5 Things To Consider When Planning Pneumatic Tube Routes

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5 Things To Consider When Planning Pneumatic Tube Routes

14 July 2016
 Categories: Industrial & Manufacturing, Blog

If your health organization is planning on expanding or installing a pneumatic tube system, you need to think carefully about how you plan the routes for the system. Here are five things that you and your organization should take into consideration when planning to install or expand pneumatic tube routes. 

Take Into Consideration Building Maintenance Needs

Your pneumatic tube routes are going to go run throughout your building. As you plan the routes, take into consideration where plumbing, electrical and HVAC systems and lines are also located. If there are any areas of your building that require frequent access and maintenance, try to avoid locating your pneumatic tube routes in those areas.  

Instead, if there is an area that requires frequent maintenance, such as a boiler room or a computer server room, try to route your pneumatic tubes around that area instead of through it. You don't want your pneumatic tube system to ever be accidentally damaged or bumped into because you put it too close to other systems in your building that need regular maintenance.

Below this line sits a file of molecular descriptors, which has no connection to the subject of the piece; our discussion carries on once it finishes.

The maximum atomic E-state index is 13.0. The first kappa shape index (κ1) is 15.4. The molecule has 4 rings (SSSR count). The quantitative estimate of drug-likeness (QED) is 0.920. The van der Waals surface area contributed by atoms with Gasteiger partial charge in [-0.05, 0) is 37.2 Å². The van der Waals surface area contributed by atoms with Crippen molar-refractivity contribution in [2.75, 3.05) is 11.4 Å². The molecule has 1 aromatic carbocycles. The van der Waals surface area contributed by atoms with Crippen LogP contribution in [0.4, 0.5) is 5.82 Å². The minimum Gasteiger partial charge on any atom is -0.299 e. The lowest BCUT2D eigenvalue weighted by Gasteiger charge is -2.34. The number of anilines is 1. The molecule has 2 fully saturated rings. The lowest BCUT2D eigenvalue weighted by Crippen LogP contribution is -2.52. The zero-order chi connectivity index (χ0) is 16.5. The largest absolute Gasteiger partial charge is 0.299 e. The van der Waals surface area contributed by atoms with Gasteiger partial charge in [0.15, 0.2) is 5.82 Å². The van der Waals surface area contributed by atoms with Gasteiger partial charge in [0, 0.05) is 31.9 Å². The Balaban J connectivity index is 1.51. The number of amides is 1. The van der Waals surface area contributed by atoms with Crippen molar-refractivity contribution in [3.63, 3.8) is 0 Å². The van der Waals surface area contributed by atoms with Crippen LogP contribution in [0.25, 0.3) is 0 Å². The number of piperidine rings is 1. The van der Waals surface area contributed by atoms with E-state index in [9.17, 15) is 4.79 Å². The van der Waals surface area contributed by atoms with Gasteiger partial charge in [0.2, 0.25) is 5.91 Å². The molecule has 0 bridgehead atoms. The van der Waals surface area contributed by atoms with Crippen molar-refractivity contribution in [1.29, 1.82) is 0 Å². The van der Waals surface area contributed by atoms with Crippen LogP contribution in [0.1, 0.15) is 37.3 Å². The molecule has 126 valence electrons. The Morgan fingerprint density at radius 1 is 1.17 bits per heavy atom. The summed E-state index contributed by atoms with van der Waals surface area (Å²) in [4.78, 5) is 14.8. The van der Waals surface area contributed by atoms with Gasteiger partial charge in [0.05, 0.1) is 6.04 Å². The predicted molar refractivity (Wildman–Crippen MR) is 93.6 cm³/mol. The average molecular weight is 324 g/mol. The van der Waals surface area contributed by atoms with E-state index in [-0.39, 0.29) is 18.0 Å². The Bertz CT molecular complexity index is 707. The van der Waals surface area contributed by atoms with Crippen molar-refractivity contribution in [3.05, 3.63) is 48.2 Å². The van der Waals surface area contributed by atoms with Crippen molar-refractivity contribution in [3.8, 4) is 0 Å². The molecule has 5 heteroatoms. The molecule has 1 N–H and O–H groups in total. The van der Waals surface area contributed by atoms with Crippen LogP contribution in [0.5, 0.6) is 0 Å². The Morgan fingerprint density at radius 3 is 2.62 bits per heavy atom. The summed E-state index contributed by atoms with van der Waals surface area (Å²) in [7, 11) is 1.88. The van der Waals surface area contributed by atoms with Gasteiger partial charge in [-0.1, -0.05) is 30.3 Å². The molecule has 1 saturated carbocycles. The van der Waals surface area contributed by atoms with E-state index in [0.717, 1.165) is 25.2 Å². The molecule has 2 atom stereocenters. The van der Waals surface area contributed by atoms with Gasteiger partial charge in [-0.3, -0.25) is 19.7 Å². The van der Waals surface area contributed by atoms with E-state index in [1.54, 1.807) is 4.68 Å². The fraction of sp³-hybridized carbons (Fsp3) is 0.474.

Make Sure You Have Access To Fitting Joints

When designing the route for the pneumatic tubes to take, you need to make sure that where there are fitting joints in your plan, that you will be able to easily access them. All fitting joints will need to be serviced from time to time by a company like TH Hammerl Inc., and if they are hard to access, it can make a simple tighten into a time-consuming task when really it should be very simple. 

Go For Bends Over Straight Lines

When designing your pneumatic tube routes, try to add as many bends as you can into your design. You don't want to have multiple areas with excessively long straight lines. Straight lines in your pneumatic tube route tends to lead to joint strain which tends to lead to leaking. You can avoid joint strain and leaking in your system by adding in plenty of bends into your pneumatic tube routes.

Use Smaller Bends

When choosing the bends to use, try to use smaller bends over larger bends. Smaller bends tend to lose less pressure than larger bends. It is better to have two smaller bends close to one another than it is to utilize an extremely large bend. 

Use Software Tools To Your Advantage

Finally,  you don't have to plan out your entire pneumatic tube route by hand. Use pneumatic tubing software to assist you in checking your design. Use the software to calculate pressure drops in your line and to check that your design works out mathematically and practically for your organization.